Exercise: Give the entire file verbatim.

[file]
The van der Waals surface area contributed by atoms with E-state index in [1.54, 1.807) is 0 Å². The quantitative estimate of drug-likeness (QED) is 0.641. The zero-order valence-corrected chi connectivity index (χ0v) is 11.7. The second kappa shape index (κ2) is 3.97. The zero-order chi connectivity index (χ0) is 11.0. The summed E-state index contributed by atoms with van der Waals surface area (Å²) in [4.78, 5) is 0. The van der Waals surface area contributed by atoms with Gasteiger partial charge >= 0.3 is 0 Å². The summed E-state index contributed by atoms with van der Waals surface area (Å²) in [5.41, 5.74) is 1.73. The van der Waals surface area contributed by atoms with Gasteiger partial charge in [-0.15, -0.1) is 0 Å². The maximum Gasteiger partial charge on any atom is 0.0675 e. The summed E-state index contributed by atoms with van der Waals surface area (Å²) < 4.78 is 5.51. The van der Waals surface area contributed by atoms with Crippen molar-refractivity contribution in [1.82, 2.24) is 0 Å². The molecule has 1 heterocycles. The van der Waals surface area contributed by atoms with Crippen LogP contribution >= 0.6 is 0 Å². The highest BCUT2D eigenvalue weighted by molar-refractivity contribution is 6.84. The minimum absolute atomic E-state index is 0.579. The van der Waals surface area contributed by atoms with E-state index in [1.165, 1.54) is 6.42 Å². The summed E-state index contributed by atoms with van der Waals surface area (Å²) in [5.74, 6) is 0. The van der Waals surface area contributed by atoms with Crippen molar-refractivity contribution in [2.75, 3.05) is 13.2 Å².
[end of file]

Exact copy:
The van der Waals surface area contributed by atoms with E-state index in [1.54, 1.807) is 0 Å². The quantitative estimate of drug-likeness (QED) is 0.641. The zero-order valence-corrected chi connectivity index (χ0v) is 11.7. The second kappa shape index (κ2) is 3.97. The zero-order chi connectivity index (χ0) is 11.0. The summed E-state index contributed by atoms with van der Waals surface area (Å²) in [4.78, 5) is 0. The van der Waals surface area contributed by atoms with Gasteiger partial charge >= 0.3 is 0 Å². The summed E-state index contributed by atoms with van der Waals surface area (Å²) in [5.41, 5.74) is 1.73. The van der Waals surface area contributed by atoms with Gasteiger partial charge in [-0.15, -0.1) is 0 Å². The maximum Gasteiger partial charge on any atom is 0.0675 e. The summed E-state index contributed by atoms with van der Waals surface area (Å²) < 4.78 is 5.51. The van der Waals surface area contributed by atoms with Crippen molar-refractivity contribution in [1.82, 2.24) is 0 Å². The molecule has 1 heterocycles. The van der Waals surface area contributed by atoms with Crippen LogP contribution >= 0.6 is 0 Å². The highest BCUT2D eigenvalue weighted by molar-refractivity contribution is 6.84. The minimum absolute atomic E-state index is 0.579. The van der Waals surface area contributed by atoms with E-state index in [1.165, 1.54) is 6.42 Å². The summed E-state index contributed by atoms with van der Waals surface area (Å²) in [5.74, 6) is 0. The van der Waals surface area contributed by atoms with Crippen molar-refractivity contribution in [2.75, 3.05) is 13.2 Å².